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Personal Performance on Vanguard
Old 11-16-2023, 08:43 AM   #1
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Personal Performance on Vanguard

The Vanguard personal performance page shows a much lower rate of return than I calculate. Does VG include CDs and treasury interest? I read the description of how IRR is calculated but I don't understand it. I realize they update at the EOM or periodically. How do you calculate your rate of return?
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Old 11-16-2023, 08:48 AM   #2
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I have accounts with Vanguard also, but have found the money chimp calculator to be more reliable including interest(it works from starting amount, ending amount, and additions and withdrawals).


Investment Return Calculator: Measure your Portfolio's Performance
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Old 11-16-2023, 08:56 AM   #3
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Originally Posted by VanWinkle View Post
I have accounts with Vanguard also, but have found the money chimp calculator to be more reliable including interest(it works from starting amount, ending amount, and additions and withdrawals).


Investment Return Calculator: Measure your Portfolio's Performance
Chrome won't let me access that calculator. Is there a better link?
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Old 11-16-2023, 08:59 AM   #4
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Originally Posted by Rianne View Post
Chrome won't let me access that calculator. Is there a better link?
I'm on a Chromebook and it works for me, but try to go to money chimp and you can find it there.

Moneychimp: Stock Market Investing, Online Calculators, Valuation Models, and more.
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Old 11-16-2023, 09:20 AM   #5
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Chrome won't let me access that calculator. Is there a better link?
It's not a secure link. So your Chrome is set up to reject those instead of adding a warning.

They don't support https.
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Old 11-17-2023, 09:57 AM   #6
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It's not a secure link. So your Chrome is set up to reject those instead of adding a warning.

They don't support https.
Got it, thanks. I'll keep it that way.
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Old 11-17-2023, 01:04 PM   #7
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The Vanguard personal performance page shows a much lower rate of return than I calculate. Does VG include CDs and treasury interest? I read the description of how IRR is calculated but I don't understand it. I realize they update at the EOM or periodically. How do you calculate your rate of return?
Interestingly, I just calculated my year to date for my retirement portfolio over at VG. I am suspect of the "dashboard."

I took the difference between the beginning of the year value (A) and the value at the end of the day yesterday (B) - then divided that difference (X) by the beginning value.

B - A = X

X/A

Now, I am not known for my mathematical abilities so if someone wants to correct this . . .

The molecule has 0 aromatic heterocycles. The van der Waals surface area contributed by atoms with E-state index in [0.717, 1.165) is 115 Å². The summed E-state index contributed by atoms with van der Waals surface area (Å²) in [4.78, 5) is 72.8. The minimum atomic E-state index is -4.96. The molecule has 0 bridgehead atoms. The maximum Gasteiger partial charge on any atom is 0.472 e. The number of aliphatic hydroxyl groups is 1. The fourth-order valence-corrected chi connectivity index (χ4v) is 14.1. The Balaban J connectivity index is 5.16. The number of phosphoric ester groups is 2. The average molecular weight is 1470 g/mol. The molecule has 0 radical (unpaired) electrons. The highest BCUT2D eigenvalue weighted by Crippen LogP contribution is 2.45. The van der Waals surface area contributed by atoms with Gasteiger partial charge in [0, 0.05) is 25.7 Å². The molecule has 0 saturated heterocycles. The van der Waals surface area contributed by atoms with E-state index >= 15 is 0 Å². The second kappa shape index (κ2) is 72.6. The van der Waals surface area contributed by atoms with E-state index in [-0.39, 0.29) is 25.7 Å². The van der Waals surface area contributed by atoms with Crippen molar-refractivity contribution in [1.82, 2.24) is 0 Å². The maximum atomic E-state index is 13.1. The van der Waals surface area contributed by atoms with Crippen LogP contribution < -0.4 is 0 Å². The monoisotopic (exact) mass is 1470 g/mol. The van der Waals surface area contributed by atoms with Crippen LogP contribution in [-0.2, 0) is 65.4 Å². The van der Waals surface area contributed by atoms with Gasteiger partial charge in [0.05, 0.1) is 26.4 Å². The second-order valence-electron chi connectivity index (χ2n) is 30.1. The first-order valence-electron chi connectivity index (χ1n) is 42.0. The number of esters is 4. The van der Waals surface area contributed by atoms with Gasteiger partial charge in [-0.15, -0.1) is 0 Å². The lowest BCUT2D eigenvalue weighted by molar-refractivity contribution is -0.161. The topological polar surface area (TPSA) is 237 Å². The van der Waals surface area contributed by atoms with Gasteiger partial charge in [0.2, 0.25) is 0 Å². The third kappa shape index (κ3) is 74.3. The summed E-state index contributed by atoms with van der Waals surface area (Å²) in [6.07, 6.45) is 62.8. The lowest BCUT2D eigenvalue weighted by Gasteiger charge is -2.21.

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Old 11-17-2023, 05:37 PM   #8
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Interestingly, I just calculated my year to date for my retirement portfolio over at VG. I am suspect of the "dashboard."

I took the difference between the beginning of the year value (A) and the value at the end of the day yesterday (B) - then divided that difference (X) by the beginning value.

B - A = X

X/A

Now, I am not known for my mathematical abilities so if someone wants to correct this . . .

How much difference did you get?


If they calculate 10% and I calculate 10.5% I really do not care... BTW, I do not calculate my return so I do not know how far off it might be..
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Old 11-17-2023, 06:21 PM   #9
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Quote:
Originally Posted by Rianne View Post
The Vanguard personal performance page shows a much lower rate of return than I calculate. Does VG include CDs and treasury interest? I read the description of how IRR is calculated but I don't understand it. I realize they update at the EOM or periodically. How do you calculate your rate of return?
I don't really, but when I do I use the Vanguard numbers.

IRR can be thought of this way:

Imagine you had a savings account at a bank, and into this savings account you made deposits and withdrawals in the same amounts and at the same times as your contributions and withdrawals from your Vanguard account. The IRR is the interest rate that the bank would have to pay in order for the ending balances to be the same.

So IRR takes into account the size, timing, and direction of transactions in the applicable account.

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Interestingly, I just calculated my year to date for my retirement portfolio over at VG. I am suspect of the "dashboard."

I took the difference between the beginning of the year value (A) and the value at the end of the day yesterday (B) - then divided that difference (X) by the beginning value.

B - A = X

X/A

Now, I am not known for my mathematical abilities so if someone wants to correct this . . .